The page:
The scene is very competitive and the game is tied. There are probably about 50-60 players watching and waiting to play. Black Jack Ryan has the ball and whoever scores the next basket wins. His defender is talking trash, so Ryan (who has fake teeth) took out his teeth and drops them on the floor. Everybody is stunned and confused. Does that mean he's about to start a fight? Then Ryan spins the ball and sets it on his teeth - the ball is spinning ON HIS FAKE TEETH on the ground. Everybody is dumbfounded and laughing. At that moment, the defender jumps forward to reach for the ball, but before he gets there, Ryan snatches it up, takes a dribble and shoots... and he makes the shot and wins the game. The place goes crazy. Then he cooly walks back, picks up his teeth and puts them back in his mouth. Then he says, "who's next?"
TR: You mention basketball is not just a game. It’s more than a game. So what is basketball?
S: Basketball is a way for people from every race, nation or religion to get together and have fun. I believe all street games are amazing in that sense. Young people learn so much about teamwork, acceptance, sacrifice, humility and achievement through basketball. In New York, there are hundreds of basketball courts and if you show up with a ball, within minutes someone will walk over ask if they can play with you. It bridges gaps. As a player and as a coach, the game has allowed me to meet people from all walks of life, from all over the world. And now, through my B-Ball Tats, I get to know more people in a new way.
TR: Which is your favorite basketball logo of all and why?
S: That's a tough question, because these days the teams have so many different iterations and versions, just like they have four different uniforms. And even those change every year! It's too much. So I will be partial and choose my home team: the Brooklyn Nets. Since moving to Brooklyn in 2012, they have kept their industrial simplicity. Black and white. Well balanced. No gimmicks. It's almost Swiss! hahaha
TR: You sold your first logo at age 17. How did it happen?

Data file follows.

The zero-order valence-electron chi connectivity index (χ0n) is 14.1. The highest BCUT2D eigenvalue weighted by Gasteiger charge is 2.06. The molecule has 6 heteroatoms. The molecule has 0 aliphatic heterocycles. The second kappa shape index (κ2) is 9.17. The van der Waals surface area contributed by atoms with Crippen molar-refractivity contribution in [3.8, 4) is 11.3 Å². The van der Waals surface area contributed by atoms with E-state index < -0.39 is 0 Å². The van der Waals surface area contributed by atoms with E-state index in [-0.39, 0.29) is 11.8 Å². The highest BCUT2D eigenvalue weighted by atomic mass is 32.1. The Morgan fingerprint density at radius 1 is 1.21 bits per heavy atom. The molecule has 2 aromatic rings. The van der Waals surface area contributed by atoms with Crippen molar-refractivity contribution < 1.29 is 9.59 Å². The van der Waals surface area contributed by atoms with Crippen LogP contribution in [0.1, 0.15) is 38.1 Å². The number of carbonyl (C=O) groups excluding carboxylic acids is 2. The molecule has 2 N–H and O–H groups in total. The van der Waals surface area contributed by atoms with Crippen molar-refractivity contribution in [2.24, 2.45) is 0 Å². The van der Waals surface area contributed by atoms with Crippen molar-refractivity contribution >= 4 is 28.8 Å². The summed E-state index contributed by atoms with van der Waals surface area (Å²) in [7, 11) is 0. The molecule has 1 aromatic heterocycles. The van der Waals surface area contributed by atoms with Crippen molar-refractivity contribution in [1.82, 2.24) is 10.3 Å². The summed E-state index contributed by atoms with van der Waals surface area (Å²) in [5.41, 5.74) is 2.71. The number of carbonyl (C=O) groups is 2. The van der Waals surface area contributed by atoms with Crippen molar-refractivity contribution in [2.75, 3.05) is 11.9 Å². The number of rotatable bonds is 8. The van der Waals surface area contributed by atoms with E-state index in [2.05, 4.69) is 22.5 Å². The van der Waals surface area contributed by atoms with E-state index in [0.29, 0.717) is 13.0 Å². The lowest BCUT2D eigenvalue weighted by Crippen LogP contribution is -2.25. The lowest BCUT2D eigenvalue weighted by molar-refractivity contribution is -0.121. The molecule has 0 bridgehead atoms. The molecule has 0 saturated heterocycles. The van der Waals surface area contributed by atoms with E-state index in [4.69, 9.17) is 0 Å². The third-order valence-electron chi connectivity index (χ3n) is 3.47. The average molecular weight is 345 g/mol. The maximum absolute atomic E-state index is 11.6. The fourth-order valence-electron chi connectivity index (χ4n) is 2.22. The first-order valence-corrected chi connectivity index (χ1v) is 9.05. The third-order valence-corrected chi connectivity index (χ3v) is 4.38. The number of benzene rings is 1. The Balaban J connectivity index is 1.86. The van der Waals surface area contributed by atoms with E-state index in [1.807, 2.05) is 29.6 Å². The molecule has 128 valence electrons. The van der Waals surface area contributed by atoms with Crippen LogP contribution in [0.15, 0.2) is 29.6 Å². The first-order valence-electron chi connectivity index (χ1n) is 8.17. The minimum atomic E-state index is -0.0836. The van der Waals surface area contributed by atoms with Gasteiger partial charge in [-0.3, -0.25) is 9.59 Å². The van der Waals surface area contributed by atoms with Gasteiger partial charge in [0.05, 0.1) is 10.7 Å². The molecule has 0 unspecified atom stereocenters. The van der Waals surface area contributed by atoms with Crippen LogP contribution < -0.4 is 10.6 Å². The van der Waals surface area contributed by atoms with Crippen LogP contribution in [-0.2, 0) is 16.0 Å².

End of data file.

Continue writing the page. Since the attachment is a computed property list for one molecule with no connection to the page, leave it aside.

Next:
S: The basketball club I played for was having a logo competition and I won the bid. I was so passionate about the game itself, I don't think I even realised how big a deal it was.
TR: You have also designed media guides, posters, flyers, T-shirts, banners and even uniforms for some of the teams you coached. Do you have any favorite?
S: This is a sentimental choice, not a design choice. It was my very first T-shirt design and it was for the college basketball team I played for in California. I had left Switzerland and my family and friends to go on this crazy adventure to try to play basketball in the US. I arrived all alone and after 15 months of struggling in every way imaginable, I had gone from being an unrecruited nobody to being the team captain. Then they allowed me to design a T-shirt to represent our college and my team mates... It meant the world to me.
TR: What is the one advice you would like to share with aspiring young creatives out there?
S: No matter what, stay playful and write down or draw your ideas. Some ideas need time to develop. For others, it might just not be the right time, or client, or project. And sometimes, when revisiting old ideas, they might spark something new.
TR: If you were a symbol or a letterform which one would you be and why?
S: Ampersand. So simple, yet so complicated. There's flow and continuity, change of direction and crossing past lines. There's highs and lows and you end up almost where you started, so it's almost complete, but isn't. It's really hard to describe in words - you just have to see it. And lastly, its aim is to connect.
TR: What are you working on now?
S: I'm in the paper-and-pencil phase of a design to commemorate the game changers of women's basketball in the US.
TR: Which is the best song to accompany this interview?
S: Juicy by the Notorious BIG.